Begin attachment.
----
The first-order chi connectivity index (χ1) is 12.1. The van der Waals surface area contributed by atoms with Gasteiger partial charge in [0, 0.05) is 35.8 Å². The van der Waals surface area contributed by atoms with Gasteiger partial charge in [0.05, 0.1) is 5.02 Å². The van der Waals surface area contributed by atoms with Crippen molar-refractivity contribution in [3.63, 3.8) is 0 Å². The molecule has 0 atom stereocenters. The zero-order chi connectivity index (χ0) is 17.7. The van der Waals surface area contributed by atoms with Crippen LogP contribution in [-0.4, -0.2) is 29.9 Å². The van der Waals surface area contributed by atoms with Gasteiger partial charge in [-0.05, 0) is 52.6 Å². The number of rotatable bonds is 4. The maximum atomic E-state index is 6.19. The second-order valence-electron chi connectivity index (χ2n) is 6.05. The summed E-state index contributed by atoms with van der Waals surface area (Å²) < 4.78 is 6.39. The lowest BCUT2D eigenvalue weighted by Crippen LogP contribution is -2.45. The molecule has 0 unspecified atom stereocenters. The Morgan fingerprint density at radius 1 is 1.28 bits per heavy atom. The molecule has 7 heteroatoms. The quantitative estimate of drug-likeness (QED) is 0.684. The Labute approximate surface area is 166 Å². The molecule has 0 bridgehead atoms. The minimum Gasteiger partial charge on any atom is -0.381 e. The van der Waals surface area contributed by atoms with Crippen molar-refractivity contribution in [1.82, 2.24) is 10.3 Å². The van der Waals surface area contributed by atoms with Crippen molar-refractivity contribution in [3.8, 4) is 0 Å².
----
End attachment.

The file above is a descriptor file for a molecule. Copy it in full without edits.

The first-order chi connectivity index (χ1) is 12.1. The van der Waals surface area contributed by atoms with Gasteiger partial charge in [0, 0.05) is 35.8 Å². The van der Waals surface area contributed by atoms with Gasteiger partial charge in [0.05, 0.1) is 5.02 Å². The van der Waals surface area contributed by atoms with Crippen molar-refractivity contribution in [3.63, 3.8) is 0 Å². The molecule has 0 atom stereocenters. The zero-order chi connectivity index (χ0) is 17.7. The van der Waals surface area contributed by atoms with Crippen LogP contribution in [-0.4, -0.2) is 29.9 Å². The van der Waals surface area contributed by atoms with Gasteiger partial charge in [-0.05, 0) is 52.6 Å². The number of rotatable bonds is 4. The maximum atomic E-state index is 6.19. The second-order valence-electron chi connectivity index (χ2n) is 6.05. The summed E-state index contributed by atoms with van der Waals surface area (Å²) < 4.78 is 6.39. The lowest BCUT2D eigenvalue weighted by Crippen LogP contribution is -2.45. The molecule has 0 unspecified atom stereocenters. The Morgan fingerprint density at radius 1 is 1.28 bits per heavy atom. The molecule has 7 heteroatoms. The quantitative estimate of drug-likeness (QED) is 0.684. The Labute approximate surface area is 166 Å². The molecule has 0 bridgehead atoms. The minimum Gasteiger partial charge on any atom is -0.381 e. The van der Waals surface area contributed by atoms with Crippen molar-refractivity contribution in [1.82, 2.24) is 10.3 Å². The van der Waals surface area contributed by atoms with Crippen molar-refractivity contribution in [3.8, 4) is 0 Å².